Student Weekly Tips: Surviving Exam Season

This week the student team bring some really helpful tips on helping and getting you through the exam season effectively. Hopefully, these will provide you with some thoughts on how you can help yourself to revise as you need to while looking after yourself too.

Making a Scheduling/How to Plan to study

Notebook with “to do” written in next to laptop, glasses and yellow background.
Photo by Volodymyr Hryshchenko on Unsplash

My best tip is to work backwards from the deadline. I knew that the day before the exam/assessment I do final checks and final revisions and block out that day for that. I then work backwards up to the current week. When working on different modules/courses I’ll tally up the workload (one day as one) to make sure that I generally spend enough time on each. It’s important as well to not work nonstop, and to block out days for your wellbeing, to socialize or to rest. — Salma, Politics and International Relations

Divide and conquer! Split everything up — all your topics and lectures — into the smallest possible units (so that revising each one seems easy/achievable). Then schedule exactly when you’re going to revise them and plan breaks between study sessions to keep your mind working optimally — look after your brain! — Olivia, Psychology

Revising Effectively

Person typing on a laptop from an aerial view.
Photo by Annie Spratt on Unsplash

When revising, I find the most useful strategy for me is The Pomodoro Technique, where your revision is divided into 25-minute chunks followed by 5-minute breaks. There are many apps that help you implement this technique and promote productivity. Knowing that I have time allocated for a break stops me from checking my phone as often and getting lost watching TikTok! — Iqra, Speech and Language Therapy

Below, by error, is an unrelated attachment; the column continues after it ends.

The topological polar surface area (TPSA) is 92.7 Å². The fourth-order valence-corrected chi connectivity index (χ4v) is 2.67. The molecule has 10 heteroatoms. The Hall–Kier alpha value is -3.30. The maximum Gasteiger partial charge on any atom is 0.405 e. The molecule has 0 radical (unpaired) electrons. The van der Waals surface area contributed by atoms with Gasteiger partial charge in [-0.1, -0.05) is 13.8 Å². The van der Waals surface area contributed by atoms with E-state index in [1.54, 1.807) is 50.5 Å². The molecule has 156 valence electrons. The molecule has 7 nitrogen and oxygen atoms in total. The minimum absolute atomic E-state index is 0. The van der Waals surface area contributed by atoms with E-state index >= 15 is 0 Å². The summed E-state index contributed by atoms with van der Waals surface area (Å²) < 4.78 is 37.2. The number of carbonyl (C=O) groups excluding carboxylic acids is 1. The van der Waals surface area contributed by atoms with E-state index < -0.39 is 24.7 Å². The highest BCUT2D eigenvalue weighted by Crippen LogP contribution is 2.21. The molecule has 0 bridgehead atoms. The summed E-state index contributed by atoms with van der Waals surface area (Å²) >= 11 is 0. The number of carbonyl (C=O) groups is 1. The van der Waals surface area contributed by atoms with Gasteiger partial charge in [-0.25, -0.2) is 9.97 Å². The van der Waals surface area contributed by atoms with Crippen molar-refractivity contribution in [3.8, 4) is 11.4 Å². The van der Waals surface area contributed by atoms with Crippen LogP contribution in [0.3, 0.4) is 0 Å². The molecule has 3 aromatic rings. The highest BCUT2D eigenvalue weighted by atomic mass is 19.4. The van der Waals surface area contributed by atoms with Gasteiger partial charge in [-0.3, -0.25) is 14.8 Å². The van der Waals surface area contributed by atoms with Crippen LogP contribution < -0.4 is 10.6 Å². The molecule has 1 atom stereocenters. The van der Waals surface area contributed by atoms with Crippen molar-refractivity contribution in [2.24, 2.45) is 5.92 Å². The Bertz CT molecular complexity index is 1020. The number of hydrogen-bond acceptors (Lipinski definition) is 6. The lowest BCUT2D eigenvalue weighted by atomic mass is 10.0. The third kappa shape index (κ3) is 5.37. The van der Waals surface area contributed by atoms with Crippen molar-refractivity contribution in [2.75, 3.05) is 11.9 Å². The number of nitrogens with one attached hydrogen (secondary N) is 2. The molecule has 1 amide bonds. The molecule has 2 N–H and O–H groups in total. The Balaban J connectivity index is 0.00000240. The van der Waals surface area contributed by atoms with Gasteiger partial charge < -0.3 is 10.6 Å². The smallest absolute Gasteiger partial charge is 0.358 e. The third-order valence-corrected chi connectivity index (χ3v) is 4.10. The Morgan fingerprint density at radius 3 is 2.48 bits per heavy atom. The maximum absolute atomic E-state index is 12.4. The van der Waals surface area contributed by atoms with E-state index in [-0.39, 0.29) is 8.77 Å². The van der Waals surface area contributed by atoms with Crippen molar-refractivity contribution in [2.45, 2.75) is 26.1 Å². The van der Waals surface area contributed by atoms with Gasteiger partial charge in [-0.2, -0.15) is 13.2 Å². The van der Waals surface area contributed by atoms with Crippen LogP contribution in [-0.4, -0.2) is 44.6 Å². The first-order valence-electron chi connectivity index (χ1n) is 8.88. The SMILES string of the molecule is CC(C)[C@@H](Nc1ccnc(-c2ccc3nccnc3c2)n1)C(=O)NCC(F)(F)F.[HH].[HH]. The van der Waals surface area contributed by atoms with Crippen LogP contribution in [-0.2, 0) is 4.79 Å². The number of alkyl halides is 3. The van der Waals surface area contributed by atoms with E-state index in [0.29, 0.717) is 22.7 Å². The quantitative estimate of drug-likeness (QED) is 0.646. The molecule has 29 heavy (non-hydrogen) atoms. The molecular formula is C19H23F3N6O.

Active recall is known to be one of the best revision methods for open-ended exam questions. You can apply this technique by setting yourself your own questions based on, for example, lecture content that you know is going to come up on the exam. We also learn best at the start and end of a revision session, so one thing I do is to create questions at the end based on the lecture notes I’ve revised during the session, and then I start the next session by trying to answer those questions and seeing how many I could answer and get right. — Olivia, Psychology

On The Day of Your Exam

People laughing together and studying in an office space.
Photo by Pricilla Du Preez on Unsplash

It is easier said than done but try to not panic! Start the day of ensuring you have enough time to eat and feel energised going into the exam, I definitely wouldn’t recommend waking up just before the exam starts, that groggy feeling will impact your performance! Go into the exam with a positive mindset knowing you have prepared to the best of your ability and show off all the knowledge you have worked hard to gain. — Iqra, Speech and Language Therapy

For any morning exams, try to resist the urge to cram any more revision in after you wake up. Focus on getting a good night’s sleep and trust that all your hard work up until that point will pay off. Make sure you prepare everything you need to take with you the night before (and know where you need to be for your exam) so that you’re all ready the next morning and are not stressing more than you have to on exam day! Knock them out with your knowledge! — Olivia, Psychology

Those are the tips this week from our student team. We wish you all the best for your exams and look after yourself.

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Ran by the Student Team and recent graduates to provide personalised support for current students

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